Squid | February 22, 2005 01:22 AM

For those of you blinking right now, less-than-three is

My friends and I insist on calling that glyph a buttcone.

Squid | February 22, 2005 01:26 AM

Funny, my buttcone got eaten too ... oh, because I previewed the post, and the < entity turned into an actual < when I wasn't looking.

PiscusFiche | February 22, 2005 07:10 AM

Guess I should have typed it out the long way: <3

gary gibson | February 22, 2005 09:32 AM

not sure if you've seen this, but there's a couple of articles floating around out there which make guesses about how amazon ranking works (amazon themselves aren't telling). it's interesting if you're as ridiculously obsessive about amazon ranking as i am. er, sometimes.




John Scalzi | February 22, 2005 11:18 AM

Thanks, Gary.

I am curious about the methodology of the rankings, although I'm not so obsessed by the rankings that I believe they have some sort of direct relation to reality (outside, of course, Amazon itself). As an example, the first "Book of the Dumb" never got higher than the Amazon ranking of about 2,000 (right around Christmastime), but it's sold somewhere in the area of 50,000 copies, many (if not most) of those through places like Sam's Club. The vast majority of its sales simply don't go through the online world.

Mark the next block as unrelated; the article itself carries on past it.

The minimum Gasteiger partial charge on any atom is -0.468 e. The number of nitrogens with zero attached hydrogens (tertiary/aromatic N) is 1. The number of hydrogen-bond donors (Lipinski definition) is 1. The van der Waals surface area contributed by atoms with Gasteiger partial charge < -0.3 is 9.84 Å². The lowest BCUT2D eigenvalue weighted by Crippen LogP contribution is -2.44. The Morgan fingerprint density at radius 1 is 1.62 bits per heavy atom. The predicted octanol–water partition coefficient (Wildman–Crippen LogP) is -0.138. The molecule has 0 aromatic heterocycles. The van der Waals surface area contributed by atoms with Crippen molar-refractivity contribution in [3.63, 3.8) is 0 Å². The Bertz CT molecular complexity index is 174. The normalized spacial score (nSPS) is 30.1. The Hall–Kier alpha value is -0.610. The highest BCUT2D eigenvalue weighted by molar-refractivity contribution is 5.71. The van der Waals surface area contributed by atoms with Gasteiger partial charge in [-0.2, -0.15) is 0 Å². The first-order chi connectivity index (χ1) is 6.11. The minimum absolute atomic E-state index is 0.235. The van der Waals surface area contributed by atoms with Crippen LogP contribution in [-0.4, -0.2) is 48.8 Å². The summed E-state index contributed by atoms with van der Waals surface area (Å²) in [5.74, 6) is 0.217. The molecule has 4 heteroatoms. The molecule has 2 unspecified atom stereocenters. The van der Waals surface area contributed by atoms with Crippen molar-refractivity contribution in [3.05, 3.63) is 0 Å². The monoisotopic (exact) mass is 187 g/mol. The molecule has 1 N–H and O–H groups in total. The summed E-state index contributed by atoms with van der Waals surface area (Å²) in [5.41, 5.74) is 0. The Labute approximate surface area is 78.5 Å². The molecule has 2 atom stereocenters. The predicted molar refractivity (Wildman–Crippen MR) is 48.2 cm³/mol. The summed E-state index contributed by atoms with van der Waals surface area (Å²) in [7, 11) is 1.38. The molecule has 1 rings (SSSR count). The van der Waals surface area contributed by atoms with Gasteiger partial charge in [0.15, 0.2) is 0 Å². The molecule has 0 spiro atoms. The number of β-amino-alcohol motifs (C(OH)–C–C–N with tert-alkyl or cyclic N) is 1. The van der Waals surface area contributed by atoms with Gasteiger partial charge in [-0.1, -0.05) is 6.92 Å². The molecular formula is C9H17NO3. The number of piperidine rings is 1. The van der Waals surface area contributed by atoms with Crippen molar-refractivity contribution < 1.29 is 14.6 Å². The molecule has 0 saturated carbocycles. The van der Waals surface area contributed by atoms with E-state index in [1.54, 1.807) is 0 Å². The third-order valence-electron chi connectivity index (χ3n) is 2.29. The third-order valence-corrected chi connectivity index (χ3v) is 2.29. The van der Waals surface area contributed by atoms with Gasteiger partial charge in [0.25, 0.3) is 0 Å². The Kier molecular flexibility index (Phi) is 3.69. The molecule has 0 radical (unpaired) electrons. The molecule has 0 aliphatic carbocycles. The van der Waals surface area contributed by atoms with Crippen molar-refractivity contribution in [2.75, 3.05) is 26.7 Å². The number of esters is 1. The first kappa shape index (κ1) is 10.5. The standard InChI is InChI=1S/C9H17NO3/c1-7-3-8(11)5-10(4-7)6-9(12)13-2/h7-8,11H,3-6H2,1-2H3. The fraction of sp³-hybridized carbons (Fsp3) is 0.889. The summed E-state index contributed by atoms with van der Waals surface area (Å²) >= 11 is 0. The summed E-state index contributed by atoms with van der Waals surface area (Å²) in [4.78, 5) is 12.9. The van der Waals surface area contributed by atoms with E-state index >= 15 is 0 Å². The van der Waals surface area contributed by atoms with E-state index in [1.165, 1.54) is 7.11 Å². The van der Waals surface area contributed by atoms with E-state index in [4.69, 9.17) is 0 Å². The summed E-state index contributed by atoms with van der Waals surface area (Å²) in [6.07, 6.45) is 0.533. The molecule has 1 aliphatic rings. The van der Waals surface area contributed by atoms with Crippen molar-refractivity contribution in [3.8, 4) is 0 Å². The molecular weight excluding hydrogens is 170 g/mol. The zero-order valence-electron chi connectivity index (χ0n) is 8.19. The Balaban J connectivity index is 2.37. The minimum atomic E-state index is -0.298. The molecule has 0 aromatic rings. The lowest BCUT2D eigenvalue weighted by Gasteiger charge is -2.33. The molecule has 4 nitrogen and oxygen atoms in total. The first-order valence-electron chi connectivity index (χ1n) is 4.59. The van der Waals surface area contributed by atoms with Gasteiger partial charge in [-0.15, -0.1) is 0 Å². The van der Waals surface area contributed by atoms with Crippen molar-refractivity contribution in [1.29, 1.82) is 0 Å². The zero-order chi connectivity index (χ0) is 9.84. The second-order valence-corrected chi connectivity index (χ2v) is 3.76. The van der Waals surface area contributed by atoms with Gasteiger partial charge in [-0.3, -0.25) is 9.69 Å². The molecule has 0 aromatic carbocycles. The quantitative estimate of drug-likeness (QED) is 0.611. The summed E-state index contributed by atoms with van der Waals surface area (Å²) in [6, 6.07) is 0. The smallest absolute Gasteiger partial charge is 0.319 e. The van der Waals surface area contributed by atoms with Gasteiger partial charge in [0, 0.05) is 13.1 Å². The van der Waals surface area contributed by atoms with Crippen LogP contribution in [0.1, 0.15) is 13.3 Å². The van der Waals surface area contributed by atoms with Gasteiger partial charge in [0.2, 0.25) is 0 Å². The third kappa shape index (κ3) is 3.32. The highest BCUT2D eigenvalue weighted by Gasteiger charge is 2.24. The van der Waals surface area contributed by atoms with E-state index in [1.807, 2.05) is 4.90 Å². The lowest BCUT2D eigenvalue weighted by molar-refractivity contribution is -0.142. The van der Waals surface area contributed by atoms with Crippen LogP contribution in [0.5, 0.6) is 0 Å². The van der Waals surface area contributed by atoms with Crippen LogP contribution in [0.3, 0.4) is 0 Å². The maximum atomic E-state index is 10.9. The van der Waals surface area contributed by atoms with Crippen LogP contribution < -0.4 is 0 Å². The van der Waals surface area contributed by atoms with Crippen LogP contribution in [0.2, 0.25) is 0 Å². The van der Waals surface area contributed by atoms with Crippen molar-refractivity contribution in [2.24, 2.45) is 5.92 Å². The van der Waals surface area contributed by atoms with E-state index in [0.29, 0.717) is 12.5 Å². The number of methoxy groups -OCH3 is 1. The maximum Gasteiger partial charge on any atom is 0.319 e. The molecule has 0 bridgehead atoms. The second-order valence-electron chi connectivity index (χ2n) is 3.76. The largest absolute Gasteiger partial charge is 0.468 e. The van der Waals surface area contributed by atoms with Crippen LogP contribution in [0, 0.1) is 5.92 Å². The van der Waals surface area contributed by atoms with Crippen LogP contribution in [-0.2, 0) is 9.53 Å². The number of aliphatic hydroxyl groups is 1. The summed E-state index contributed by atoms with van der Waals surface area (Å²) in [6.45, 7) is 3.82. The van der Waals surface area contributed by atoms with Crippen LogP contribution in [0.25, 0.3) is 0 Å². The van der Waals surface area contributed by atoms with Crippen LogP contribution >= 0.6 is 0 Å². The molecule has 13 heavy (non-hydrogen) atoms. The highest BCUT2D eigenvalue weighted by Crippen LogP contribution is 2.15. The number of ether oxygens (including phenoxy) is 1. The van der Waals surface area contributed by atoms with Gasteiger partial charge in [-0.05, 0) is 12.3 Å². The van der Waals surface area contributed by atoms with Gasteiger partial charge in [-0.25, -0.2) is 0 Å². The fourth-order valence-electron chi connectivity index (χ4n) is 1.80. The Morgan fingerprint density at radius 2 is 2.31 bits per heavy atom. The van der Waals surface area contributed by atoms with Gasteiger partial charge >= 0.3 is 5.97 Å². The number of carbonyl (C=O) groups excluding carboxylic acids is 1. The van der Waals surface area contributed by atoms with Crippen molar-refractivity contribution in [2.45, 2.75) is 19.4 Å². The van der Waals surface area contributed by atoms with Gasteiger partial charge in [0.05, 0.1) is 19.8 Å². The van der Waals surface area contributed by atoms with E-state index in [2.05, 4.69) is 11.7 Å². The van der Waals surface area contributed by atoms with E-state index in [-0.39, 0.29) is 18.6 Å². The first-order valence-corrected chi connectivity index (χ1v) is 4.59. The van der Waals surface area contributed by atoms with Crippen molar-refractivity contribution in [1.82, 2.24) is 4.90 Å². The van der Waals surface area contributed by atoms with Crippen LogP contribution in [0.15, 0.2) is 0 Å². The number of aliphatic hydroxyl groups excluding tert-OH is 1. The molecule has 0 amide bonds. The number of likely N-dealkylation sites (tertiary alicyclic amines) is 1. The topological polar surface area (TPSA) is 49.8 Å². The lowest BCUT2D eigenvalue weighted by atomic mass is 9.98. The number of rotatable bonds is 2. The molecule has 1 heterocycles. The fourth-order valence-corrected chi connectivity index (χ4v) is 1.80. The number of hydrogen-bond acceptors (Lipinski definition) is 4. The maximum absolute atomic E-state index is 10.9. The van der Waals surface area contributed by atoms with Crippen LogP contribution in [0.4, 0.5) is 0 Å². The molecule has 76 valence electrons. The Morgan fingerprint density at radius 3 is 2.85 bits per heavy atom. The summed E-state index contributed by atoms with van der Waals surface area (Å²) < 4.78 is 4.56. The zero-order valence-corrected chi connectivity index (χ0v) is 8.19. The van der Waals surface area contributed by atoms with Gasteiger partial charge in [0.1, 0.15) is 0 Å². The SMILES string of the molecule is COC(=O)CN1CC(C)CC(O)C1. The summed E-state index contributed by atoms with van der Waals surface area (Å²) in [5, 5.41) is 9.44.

"Old Man's War" has consistently outranked "Book of the Dumb" -- and "BotD 2" -- in the Amazon rankings, but if it sold even half as well as Book of the Dumb (in hardcover, at least), I think we all -- Me, Patrick and possibly Tom Doherty -- would fall out giggling from our seats.

Lesson: Amazon rankings are NOT consistent with overall reality. Take them too seriously at your own risk. I mean, it's fun and all to watch them move. But I know enough not to actually think that a low Amazon ranking automatically means bad sales in the outside world, or vice-versa.

nelson | February 25, 2005 04:17 PM

Half of the popularity of leet in World of Warcraft is the whole inter-faction "talking over the yell channel" thing. This requires strict leet-speak (as in, NO letters) to avoid the scrambling that happens to text.

I swear that some days I could plug my Ironforge spam into a perl script and it would run.

chris | September 18, 2006 11:37 AM

if anyone has a good leet translating html(or java) please E-mail it to me. thanks. 7/-/47 \/\/0/_/1/> 120x012z! 7/-/4/\//